Why does AA need justification? Because any law needs justification. Aside from that, I also think lawmakers need to show that AA is the best solution to the problem. Saying that a law needs no justification is a step I'm not willing to take, and those of you who agreed with the OP might want to question what would become of society if this was a policy we all adopted.
Quote from: Towelie on July 29, 2006, 12:50:00 AMWhy does AA need justification? Because any law needs justification. Aside from that, I also think lawmakers need to show that AA is the best solution to the problem. Saying that a law needs no justification is a step I'm not willing to take, and those of you who agreed with the OP might want to question what would become of society if this was a policy we all adopted.I think the OP is referring to the context in red.'s thread, about justifying it to bitter white kids who feel like they were denied in order to let in AA kids. Not legal justification in the eyes of the courts (or are you referring to the legislature?).
It is not valid to claim AA admits are the reason a non-minority did not get admitted. Why not blame the rich kid who took a year off on daddy's dime to study the LSAT with prep courses and private tutors for having an inflated LSAT even though he does not have more ability? Why not just suck it up and think, "Hey, the class must have had some really amazing candidates who were simply better than I am."Instead there is a lot of talk about how AA kids are taking spots unfairly. How many AA admits do people think there really are? Why focus on the minority kids over all the other "unfair" admits? At the heart of it, I can't help but think that focus is indicative of a certain degree of racism.
While I think that Towlie and others who oppose AA because it doesn't address the larger problem are making a good point, at the same time I think they are asking a question AA was never meant to answer. Restructuring society and the educational system to be free of racial bias is a wonderful idea; AA is one solution to what you do in the meantime, especially since on some level I think that simply time and incremental steps forward are going to accomplish the larger goal. Seeing minority students in the classroom at all levels of education, including grad school, are one way to reduce racism. It is not the only way. It probably isn't the best way. But it is a step forward, however flawed that step is.If there is something better, propose it. But advocating that the American educational system should be free of racial bias is more of a wish than a plan.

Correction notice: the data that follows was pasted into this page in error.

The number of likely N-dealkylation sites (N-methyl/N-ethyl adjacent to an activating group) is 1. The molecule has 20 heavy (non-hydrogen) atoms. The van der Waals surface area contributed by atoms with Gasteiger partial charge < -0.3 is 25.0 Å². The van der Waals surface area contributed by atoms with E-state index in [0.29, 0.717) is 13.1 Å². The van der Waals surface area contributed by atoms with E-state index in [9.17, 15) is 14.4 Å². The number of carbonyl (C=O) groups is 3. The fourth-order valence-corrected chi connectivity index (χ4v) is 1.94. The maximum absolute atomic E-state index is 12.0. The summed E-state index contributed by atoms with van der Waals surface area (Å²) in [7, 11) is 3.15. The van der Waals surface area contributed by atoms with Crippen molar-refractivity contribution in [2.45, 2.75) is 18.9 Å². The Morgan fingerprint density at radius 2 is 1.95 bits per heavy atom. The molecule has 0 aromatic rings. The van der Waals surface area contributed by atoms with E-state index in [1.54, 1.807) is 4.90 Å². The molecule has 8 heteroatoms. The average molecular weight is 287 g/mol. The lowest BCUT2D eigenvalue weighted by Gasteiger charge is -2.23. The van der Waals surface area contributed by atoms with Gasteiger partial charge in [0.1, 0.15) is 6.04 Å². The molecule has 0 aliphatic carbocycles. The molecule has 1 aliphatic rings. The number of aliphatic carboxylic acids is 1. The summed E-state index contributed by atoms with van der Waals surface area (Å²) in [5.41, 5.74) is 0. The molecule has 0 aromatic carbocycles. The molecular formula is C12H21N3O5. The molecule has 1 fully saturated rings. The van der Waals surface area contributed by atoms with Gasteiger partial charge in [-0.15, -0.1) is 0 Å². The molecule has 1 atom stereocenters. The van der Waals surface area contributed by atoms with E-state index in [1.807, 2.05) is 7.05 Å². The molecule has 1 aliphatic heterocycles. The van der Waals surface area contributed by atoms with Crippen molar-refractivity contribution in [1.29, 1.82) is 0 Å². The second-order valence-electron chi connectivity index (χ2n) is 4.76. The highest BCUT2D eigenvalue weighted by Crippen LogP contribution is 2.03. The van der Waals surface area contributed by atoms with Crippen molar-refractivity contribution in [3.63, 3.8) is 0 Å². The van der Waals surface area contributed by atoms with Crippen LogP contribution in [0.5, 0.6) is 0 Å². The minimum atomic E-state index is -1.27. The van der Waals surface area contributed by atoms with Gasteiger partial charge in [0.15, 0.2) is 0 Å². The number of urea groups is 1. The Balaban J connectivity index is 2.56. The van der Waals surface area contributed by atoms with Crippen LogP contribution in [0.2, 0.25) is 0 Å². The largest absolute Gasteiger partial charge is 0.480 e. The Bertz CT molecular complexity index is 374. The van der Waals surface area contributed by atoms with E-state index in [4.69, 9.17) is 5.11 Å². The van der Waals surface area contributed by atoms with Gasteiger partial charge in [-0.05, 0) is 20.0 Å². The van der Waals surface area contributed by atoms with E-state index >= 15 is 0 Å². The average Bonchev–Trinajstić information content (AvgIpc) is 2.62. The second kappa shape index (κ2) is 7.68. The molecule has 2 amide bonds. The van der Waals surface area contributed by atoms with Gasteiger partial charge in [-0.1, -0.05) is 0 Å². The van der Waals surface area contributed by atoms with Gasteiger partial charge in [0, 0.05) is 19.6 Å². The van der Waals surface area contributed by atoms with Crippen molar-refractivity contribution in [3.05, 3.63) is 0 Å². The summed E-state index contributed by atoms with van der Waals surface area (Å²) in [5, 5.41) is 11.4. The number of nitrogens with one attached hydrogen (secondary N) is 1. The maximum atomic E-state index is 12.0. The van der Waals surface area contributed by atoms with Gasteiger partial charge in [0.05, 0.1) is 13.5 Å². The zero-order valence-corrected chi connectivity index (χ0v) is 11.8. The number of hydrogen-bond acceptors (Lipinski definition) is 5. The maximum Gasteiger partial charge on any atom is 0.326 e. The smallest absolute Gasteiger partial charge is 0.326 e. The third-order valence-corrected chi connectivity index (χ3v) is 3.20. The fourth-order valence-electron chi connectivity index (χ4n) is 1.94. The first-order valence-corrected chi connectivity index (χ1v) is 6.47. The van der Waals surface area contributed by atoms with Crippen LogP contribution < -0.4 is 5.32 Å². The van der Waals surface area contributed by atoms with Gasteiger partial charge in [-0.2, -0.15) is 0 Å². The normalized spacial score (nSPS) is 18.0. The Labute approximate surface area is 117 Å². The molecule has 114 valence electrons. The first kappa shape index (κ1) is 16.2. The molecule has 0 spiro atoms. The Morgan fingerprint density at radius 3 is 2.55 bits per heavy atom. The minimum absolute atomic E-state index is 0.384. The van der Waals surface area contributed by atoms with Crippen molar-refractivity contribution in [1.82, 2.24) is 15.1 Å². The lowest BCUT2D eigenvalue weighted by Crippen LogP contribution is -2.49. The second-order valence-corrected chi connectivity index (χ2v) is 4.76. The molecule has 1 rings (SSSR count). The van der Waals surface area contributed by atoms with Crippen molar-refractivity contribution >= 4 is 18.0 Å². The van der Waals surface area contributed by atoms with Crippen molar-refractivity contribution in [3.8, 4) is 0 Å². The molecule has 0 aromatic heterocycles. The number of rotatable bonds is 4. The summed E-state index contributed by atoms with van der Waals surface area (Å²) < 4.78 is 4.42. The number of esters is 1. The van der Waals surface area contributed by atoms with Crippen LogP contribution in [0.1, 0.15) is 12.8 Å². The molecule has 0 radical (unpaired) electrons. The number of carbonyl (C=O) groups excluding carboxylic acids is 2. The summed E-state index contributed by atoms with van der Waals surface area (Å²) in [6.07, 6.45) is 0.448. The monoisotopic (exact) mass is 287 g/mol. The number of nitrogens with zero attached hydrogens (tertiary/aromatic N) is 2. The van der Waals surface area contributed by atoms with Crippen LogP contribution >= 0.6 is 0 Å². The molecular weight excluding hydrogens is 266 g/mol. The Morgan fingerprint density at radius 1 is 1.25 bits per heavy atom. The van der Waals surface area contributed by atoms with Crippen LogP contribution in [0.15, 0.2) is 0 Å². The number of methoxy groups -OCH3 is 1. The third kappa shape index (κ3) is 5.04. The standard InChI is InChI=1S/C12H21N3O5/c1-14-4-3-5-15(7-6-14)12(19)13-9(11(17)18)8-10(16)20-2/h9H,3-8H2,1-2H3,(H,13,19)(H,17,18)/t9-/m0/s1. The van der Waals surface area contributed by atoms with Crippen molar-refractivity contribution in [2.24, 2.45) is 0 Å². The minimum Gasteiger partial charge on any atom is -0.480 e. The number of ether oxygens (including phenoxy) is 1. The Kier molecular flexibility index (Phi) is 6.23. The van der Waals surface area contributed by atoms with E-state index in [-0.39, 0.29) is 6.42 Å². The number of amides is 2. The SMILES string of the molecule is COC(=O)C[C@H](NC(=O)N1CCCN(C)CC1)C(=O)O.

I think the argument was that if, instead of being admitted to schools where the majority of students were better qualified, whatever that may mean, students admitted via affirmative action went to insitituions they were better able to compete, the number that either faired poorly or failed out would be less than the number failing out of top institutions.
LSAC conducted a bar passage rate study in the late 1990s (published in 98) that most seem to agree is reliable(www.lsacnet.org/Research/LSAC-National-Longituinal-Bar-Passage-Study.pdf). The study showed that African-American students with the same UGPA and LSAT scores as similarly situated (same-tier LS) white students earned lower grades in LS. This implies that something else, aside from the UGPA and LSAT scores of the applicants, led to differences in LS performance. (The same was true for Latino/a, Asian-American, and older students.) The reigning hypothesis (I think) is that environmental features of the average law school (such as professors' lowered expectations of, classmates' hostility toward, and feelings of alienation among students in underrepresented groups) are to blame for the lower grades. Ironically, this suggests that increased efforts to recruit and enroll URM students would be the best way to "help" URM students who have a hard time in law school.
That's cool how you referenced a case.
I'm so far from the end of my tether right now that I reckon I could knit myself some socks with the slack.
The study showed that African-American students with the same UGPA and LSAT scores as similarly situated (same-tier LS) white students earned lower grades in LS.
Of course flunking out of any school or failing to pass the bar will screw you out of almost any opportunity (A 2001 Duke JD applied for my cruddy legal assistant job last month and this really freaked me out), but merely having a lower rank in your class may not.
I'm not show-offy.
Quote from: Miss P on July 29, 2006, 10:00:05 PMThe study showed that African-American students with the same UGPA and LSAT scores as similarly situated (same-tier LS) white students earned lower grades in LS.This sounds like it might have a few problems, the biggest one being that affective action makes this pretty rare. Can you elaborate a bit more upon it?
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